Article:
Is it not a fact that the future constituencies will be less than the present constituencies?




Is it not much easier to get into touch with an electorate if it consists of 60,000 people than with an electorate of 6,000 people as it exists at present, by broadcasting and so on. You can surely get into touch with 60,000 people in a defined area more easily than 6,000 as at present.


We all know that the bulk of this electorate in India under the old system is overwhelmingly landowning and urban, and you can get into touch with them because the landowner can afford to come into the centre. The urban voter has been predominant, and under the existing franchise for the centre in 1919 practically no Indian villagers were enfranchised. The right hon. Gentleman said that the Joint Select Committee sought a system of indirect election which many of us thought would have been suited to Indian conditions, namely, from the villages. That is too late, and is indeed complicated by the destruction during the last 200 years of the social and political structure of the old Indian village, and above all by the introduction into the villages of the communal division. These are the facts. I want to make it quite clear what the Government's position is.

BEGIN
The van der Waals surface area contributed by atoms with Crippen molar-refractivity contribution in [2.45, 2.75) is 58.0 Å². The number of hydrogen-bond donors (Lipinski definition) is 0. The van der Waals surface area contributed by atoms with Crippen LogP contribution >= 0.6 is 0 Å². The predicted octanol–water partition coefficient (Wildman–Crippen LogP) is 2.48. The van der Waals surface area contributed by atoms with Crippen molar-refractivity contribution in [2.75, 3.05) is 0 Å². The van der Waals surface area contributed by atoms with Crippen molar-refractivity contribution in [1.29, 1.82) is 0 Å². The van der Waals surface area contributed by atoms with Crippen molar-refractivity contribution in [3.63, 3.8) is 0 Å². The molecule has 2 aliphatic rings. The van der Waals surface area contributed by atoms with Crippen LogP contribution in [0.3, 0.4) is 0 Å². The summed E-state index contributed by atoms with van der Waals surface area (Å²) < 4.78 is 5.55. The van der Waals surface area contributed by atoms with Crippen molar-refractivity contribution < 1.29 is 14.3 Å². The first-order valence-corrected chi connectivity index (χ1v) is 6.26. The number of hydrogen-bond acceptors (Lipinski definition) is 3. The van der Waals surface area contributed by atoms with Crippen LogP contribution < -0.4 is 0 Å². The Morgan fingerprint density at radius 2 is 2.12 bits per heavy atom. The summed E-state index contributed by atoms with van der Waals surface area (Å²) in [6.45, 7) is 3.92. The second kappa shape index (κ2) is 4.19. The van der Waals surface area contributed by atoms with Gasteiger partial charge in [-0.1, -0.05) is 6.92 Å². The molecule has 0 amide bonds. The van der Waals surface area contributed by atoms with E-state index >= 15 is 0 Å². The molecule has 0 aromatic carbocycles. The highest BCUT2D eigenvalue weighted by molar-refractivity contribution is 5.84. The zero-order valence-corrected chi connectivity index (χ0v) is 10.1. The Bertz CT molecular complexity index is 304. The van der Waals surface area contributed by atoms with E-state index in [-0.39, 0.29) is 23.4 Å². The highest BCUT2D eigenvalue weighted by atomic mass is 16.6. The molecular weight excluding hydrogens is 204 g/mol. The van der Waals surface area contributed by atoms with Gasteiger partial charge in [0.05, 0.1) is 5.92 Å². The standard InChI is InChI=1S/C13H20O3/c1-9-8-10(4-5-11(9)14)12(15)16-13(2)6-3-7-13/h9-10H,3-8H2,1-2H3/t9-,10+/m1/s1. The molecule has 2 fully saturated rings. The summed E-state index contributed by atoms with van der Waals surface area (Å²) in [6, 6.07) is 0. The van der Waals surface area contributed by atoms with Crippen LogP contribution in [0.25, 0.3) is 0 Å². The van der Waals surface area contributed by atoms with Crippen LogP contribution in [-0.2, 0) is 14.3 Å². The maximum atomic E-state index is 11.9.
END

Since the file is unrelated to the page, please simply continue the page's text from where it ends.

We do not regard the decision and the recommendation of the House to support the Joint Select Committee's proposal as closing the door for all time to the working out of some more practical scheme of direct election. But geographical and practical reasons are our first difficulty about direct election. The second is a different argument altogether, and that is the argument in favour of indirect election; and it is what most convinces me by reason of the substitution that we propose of a new federal constitution for the existing unitary constitution. The hon. Member for Bodmin talked about the retention of a direct vote as a symbol. You want something much more than a symbol to maintain the unity of India. You do want for the successful working of federation, as we conceive it, the most direct contact possible between the executive and the legislatures in the autonomous Provinces, on the one hand, and the legislature and responsible Ministry in the centre. From the beginning of this controversy I admit I have always opposed provincial autonomy; I opposed it when the Statutory Commission's Report first came out. What always attracted me was above all a real federation, and if I saw no hope of federation I could not personally go a yard in the direction of provincial autonomy. That has been my position throughout the last three years, and, in view of that, I attach a great deal of importance to this stage of Indian constitutional development being worked out on a basis of the closest relations between the provincial legislatures and the central legislature.